movement into the ground, the resonance of a bell hit by a stick.
If you think “loving kindness”, “loving kindness” …now pause for a moment and watch your mind. The “being on the topic” just after you think such a concentrated thought (vitakka) dwelling on the object of your concentration (“the feeling/perception of kindness towards all”) is what vicara (“moving about”) is all about.
Soon, if these two factors are established piti, or joy, will follow in due course. This is like a very natural law: The mind, subdued and calmed by one calming thought and focusing on one object/color/feeling/perception (depending on what your meditation subject is. If it is loving kindness it will more be a feeling. if it is breathing, it will be the feeling of the breathing, if it is light, it will be the perception of light) …a mind thus steadied will experience joy because of a reduction in sense impressions.
So the only task at hand for you seeking the entrance into the first of the four jhanas is establishing a repeated focused thought like “loving kindness” and a “mental listening” or “close thoughtless observation” or “dwelling and gliding on” the aftermath after striking the bell with this meditative thought. The longer you can hold your mind gliding on this resonance the quicker you will establish vitakka and vicara. Having established those two, piti will come in quickly.
So far so good. How does the method of pacca-vekkhati or “looking back” come into play here, helping us to master states of absorption?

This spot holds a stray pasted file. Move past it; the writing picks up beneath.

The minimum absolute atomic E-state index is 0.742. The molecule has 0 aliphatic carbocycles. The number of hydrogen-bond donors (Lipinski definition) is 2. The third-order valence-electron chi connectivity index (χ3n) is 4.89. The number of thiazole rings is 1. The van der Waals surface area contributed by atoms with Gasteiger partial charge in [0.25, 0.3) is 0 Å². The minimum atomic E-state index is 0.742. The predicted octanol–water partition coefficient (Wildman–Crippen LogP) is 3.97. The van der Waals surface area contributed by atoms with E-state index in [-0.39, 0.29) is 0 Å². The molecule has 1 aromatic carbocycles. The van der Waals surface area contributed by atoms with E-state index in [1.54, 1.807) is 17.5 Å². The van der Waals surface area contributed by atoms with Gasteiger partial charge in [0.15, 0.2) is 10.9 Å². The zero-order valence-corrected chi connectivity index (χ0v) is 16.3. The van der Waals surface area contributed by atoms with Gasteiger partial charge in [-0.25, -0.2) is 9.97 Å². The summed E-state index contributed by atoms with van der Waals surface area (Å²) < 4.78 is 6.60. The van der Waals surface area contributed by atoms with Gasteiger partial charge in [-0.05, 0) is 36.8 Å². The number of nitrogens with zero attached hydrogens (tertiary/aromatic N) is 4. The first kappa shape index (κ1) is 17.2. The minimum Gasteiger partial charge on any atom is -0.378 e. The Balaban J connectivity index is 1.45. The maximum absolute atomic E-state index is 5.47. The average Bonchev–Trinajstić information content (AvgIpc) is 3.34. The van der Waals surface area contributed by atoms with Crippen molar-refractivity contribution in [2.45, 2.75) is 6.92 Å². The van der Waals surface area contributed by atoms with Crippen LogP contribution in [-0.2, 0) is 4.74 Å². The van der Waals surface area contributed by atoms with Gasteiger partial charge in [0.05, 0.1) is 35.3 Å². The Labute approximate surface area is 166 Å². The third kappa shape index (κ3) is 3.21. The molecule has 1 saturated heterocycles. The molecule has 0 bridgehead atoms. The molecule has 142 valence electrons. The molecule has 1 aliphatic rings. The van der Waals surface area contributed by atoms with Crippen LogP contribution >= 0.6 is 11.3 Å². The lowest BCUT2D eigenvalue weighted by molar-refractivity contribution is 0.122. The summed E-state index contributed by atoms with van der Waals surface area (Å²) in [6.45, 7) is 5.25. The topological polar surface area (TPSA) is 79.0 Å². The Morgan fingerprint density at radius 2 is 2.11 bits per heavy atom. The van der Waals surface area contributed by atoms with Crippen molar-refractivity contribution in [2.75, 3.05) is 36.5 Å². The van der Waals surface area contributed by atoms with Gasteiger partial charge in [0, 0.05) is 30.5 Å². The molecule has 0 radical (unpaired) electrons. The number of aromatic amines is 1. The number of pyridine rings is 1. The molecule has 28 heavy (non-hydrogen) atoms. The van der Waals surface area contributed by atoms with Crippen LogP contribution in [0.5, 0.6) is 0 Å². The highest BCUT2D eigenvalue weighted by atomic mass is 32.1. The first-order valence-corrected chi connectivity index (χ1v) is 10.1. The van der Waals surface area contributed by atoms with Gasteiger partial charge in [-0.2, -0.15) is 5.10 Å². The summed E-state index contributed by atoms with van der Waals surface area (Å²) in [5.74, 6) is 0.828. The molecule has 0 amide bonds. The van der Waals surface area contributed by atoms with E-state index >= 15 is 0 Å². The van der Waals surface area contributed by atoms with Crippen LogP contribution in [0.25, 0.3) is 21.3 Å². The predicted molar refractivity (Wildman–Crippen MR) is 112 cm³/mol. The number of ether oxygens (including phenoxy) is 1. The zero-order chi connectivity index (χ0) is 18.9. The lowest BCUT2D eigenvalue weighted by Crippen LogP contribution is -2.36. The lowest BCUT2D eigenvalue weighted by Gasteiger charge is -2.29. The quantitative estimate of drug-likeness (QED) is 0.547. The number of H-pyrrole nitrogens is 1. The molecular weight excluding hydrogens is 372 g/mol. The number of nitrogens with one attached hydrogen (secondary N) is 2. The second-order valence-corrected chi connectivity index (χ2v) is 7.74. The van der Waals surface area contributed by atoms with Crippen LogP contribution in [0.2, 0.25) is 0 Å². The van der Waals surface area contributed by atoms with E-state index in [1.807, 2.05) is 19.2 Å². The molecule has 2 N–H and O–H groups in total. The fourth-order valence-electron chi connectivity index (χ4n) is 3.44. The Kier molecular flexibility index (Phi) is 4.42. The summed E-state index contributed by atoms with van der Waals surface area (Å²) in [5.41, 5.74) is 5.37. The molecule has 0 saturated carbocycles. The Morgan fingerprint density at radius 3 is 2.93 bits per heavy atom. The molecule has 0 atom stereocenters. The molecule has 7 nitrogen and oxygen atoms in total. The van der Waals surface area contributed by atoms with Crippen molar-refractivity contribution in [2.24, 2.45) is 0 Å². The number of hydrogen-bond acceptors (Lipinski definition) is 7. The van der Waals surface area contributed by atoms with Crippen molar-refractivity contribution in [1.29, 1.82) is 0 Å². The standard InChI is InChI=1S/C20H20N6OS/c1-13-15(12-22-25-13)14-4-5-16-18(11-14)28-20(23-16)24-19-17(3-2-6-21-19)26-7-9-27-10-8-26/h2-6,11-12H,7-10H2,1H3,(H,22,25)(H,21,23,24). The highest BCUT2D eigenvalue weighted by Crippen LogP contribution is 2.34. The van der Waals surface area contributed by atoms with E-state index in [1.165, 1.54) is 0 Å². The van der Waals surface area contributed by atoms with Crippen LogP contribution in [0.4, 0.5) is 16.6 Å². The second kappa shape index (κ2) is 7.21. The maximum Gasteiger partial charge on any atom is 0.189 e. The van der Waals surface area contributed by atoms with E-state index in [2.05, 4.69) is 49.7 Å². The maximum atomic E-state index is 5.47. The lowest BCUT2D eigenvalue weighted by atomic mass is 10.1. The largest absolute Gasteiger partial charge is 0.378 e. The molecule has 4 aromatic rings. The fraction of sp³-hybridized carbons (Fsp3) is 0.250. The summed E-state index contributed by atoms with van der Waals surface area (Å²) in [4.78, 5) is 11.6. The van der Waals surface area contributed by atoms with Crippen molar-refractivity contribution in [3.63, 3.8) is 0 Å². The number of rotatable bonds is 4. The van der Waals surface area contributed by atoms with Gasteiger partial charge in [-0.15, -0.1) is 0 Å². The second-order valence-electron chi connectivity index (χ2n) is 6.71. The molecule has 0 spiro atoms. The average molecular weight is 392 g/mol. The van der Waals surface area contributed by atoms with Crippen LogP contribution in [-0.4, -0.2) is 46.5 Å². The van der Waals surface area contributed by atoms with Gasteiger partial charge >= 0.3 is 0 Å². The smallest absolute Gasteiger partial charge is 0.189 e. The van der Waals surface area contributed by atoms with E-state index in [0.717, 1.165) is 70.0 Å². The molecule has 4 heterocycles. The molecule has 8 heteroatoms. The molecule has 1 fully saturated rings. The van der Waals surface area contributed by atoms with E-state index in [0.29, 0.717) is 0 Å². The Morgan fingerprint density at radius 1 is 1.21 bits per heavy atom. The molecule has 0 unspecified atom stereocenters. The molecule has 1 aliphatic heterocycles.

Giving it a modern name, we would probably call it “tagging”. The purpose of pacca-vekkhati is a tagging and labeling of our actual experience. That way the mind establishes signposts and it will be easier and easier to repeat and identify an experience.
Think of someone doing samatha meditation like a person stumbling through a stretch of forest. In the middle of the forest runs a straight clear clean and beautiful path. But this path is – initially – very small and hard to find. Now the person might start entering the forest from many different sides but wherever it enters (whatever the subject of meditation is) in the beginning it will be hard for that person to even come across this path.
Most of the time the person enters the forest, soon is lost by all the trees and bushes stopping his advance into the forest and he turns in circles and after a while gives up and leaves the forest.
However, once in a while, this person would – by chance – stumble over this clear clean beautiful trail. Standing there, it looks around and says: “Wow, this is a beautiful trail”. But his dwelling on this path and walking along is only for a very short time. For one, because this trail is not very wide in the beginning and as soon as he looses track he finds himself again surrounded by trees and lost.
What will help this person to find this trail more often and stay on it for longer periods of time? Tagging!